The reply is as follows:

(1) Over the past three years, the number of HKSAR passports reported lost and the locations where they were lost is set out as follows:

Year  Number of HKSAR  Lost in   Lost
 passports    Hong Kong  outside
  reported lost       Hong Kong

2011  8 439      6 906    1 533
2012   9 437     7 745    1 692
2013  10 676     8 829    1 847
Total   28 552     23 480    5 072

Over the same period, the number of forged travel documents detected at the Hong Kong International Airport (HKIA) by the Immigration Department (ImmD), including using forged documents, lost documents and documents relating to other persons is set out as follows:

Year    Number of forged travel documents
    detected at the HKIA

2011   444
2012   335
2013   402
Total   1 181

The ImmD does not maintain other breakdown statistics mentioned in the question.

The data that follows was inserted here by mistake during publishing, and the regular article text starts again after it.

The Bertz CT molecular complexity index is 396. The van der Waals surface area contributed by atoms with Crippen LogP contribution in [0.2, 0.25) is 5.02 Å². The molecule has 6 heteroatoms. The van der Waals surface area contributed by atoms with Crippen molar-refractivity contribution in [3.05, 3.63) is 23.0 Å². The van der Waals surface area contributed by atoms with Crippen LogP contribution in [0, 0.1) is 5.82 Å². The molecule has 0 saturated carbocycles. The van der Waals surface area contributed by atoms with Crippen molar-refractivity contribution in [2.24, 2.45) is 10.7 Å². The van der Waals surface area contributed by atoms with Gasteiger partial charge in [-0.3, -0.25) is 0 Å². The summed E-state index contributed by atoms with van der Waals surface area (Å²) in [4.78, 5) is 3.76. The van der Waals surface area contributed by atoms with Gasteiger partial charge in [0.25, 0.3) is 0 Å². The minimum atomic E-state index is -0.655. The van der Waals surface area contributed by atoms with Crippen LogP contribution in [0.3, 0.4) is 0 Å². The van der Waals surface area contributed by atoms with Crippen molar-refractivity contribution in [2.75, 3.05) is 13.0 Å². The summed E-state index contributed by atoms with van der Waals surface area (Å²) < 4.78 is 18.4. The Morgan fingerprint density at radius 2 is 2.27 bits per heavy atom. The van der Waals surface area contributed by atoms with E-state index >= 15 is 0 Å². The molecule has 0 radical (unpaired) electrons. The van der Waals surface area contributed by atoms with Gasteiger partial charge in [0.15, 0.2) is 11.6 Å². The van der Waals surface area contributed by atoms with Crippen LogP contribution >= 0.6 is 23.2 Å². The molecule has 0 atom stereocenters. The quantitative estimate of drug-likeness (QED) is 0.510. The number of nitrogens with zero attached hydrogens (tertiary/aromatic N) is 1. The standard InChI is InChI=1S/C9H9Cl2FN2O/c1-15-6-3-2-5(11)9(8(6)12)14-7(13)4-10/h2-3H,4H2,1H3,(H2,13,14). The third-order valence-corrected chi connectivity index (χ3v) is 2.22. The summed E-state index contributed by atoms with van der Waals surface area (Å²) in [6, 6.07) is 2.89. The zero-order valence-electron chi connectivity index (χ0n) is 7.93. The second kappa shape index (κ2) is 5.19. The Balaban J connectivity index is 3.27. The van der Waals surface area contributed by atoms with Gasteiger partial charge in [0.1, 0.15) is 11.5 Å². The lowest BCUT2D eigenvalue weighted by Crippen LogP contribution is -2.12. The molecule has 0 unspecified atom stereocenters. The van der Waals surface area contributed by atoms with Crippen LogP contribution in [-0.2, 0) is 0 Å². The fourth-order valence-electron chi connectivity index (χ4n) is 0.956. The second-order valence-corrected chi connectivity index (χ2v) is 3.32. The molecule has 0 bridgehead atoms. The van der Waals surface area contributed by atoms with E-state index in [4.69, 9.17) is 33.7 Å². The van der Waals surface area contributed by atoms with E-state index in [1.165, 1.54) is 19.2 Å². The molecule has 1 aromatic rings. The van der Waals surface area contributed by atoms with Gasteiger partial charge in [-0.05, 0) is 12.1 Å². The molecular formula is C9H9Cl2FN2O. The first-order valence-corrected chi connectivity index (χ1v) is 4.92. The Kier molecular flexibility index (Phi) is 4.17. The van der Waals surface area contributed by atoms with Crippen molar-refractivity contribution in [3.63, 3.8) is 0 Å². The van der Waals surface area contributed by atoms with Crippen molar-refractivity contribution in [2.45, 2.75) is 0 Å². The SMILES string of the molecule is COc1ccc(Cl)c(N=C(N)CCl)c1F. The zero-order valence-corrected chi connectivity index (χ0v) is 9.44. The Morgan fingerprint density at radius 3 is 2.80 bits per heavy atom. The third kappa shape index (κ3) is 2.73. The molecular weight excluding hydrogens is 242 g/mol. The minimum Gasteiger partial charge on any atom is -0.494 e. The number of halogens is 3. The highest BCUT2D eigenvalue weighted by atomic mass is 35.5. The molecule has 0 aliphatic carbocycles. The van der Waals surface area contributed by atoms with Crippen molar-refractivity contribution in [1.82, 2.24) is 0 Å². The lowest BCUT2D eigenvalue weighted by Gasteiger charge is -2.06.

As we understand it, the main purpose of people using forged travel documents is to conceal their true identities or previous adverse records, so as to enable them to engage in illegal activities such as employment, travel or residence through entering or transitting through Hong Kong to overseas countries or regions.

(2) Through an established mechanism, the ImmD maintains close liaison with overseas, Mainland and local law enforcement agencies and actively exchanges information concerning problematic travel documents with them. Under existing arrangements, details of stolen, invalidated or lost travel documents reported by the competent issuing authority (including HKSAR passports) will be placed in the watchlist. Any person attempting to use problematic travel documents to enter or depart Hong Kong commits an offence and is liable upon conviction to a maximum penalty of 14 years’ imprisonment.